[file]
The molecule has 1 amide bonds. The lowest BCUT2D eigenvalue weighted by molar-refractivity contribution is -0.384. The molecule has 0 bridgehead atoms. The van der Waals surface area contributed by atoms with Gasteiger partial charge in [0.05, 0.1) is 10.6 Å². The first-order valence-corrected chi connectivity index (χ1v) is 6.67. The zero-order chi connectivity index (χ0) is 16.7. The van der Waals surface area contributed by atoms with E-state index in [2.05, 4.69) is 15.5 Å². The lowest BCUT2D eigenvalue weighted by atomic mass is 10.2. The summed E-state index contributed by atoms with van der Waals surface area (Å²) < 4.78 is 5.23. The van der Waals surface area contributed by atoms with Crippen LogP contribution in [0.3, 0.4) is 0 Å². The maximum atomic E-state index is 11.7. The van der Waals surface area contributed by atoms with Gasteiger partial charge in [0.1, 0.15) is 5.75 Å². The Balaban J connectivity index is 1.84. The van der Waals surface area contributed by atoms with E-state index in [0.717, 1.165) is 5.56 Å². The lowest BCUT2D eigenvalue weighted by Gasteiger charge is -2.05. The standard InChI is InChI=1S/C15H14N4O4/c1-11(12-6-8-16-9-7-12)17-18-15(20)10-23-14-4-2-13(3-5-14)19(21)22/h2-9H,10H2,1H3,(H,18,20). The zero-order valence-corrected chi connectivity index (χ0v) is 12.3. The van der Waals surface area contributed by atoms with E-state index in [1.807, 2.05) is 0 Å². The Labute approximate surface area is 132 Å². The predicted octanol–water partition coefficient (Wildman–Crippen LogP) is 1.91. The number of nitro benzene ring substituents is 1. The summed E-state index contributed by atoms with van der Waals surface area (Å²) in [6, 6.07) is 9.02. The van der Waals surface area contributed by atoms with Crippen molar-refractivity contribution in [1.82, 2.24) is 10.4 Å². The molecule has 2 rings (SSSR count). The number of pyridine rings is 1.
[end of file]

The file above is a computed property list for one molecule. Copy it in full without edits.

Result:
The molecule has 1 amide bonds. The lowest BCUT2D eigenvalue weighted by molar-refractivity contribution is -0.384. The molecule has 0 bridgehead atoms. The van der Waals surface area contributed by atoms with Gasteiger partial charge in [0.05, 0.1) is 10.6 Å². The first-order valence-corrected chi connectivity index (χ1v) is 6.67. The zero-order chi connectivity index (χ0) is 16.7. The van der Waals surface area contributed by atoms with E-state index in [2.05, 4.69) is 15.5 Å². The lowest BCUT2D eigenvalue weighted by atomic mass is 10.2. The summed E-state index contributed by atoms with van der Waals surface area (Å²) < 4.78 is 5.23. The van der Waals surface area contributed by atoms with Crippen LogP contribution in [0.3, 0.4) is 0 Å². The maximum atomic E-state index is 11.7. The van der Waals surface area contributed by atoms with Gasteiger partial charge in [0.1, 0.15) is 5.75 Å². The Balaban J connectivity index is 1.84. The van der Waals surface area contributed by atoms with E-state index in [0.717, 1.165) is 5.56 Å². The lowest BCUT2D eigenvalue weighted by Gasteiger charge is -2.05. The standard InChI is InChI=1S/C15H14N4O4/c1-11(12-6-8-16-9-7-12)17-18-15(20)10-23-14-4-2-13(3-5-14)19(21)22/h2-9H,10H2,1H3,(H,18,20). The zero-order valence-corrected chi connectivity index (χ0v) is 12.3. The van der Waals surface area contributed by atoms with E-state index in [1.807, 2.05) is 0 Å². The Labute approximate surface area is 132 Å². The predicted octanol–water partition coefficient (Wildman–Crippen LogP) is 1.91. The number of nitro benzene ring substituents is 1. The summed E-state index contributed by atoms with van der Waals surface area (Å²) in [6, 6.07) is 9.02. The van der Waals surface area contributed by atoms with Crippen molar-refractivity contribution in [1.82, 2.24) is 10.4 Å². The molecule has 2 rings (SSSR count). The number of pyridine rings is 1.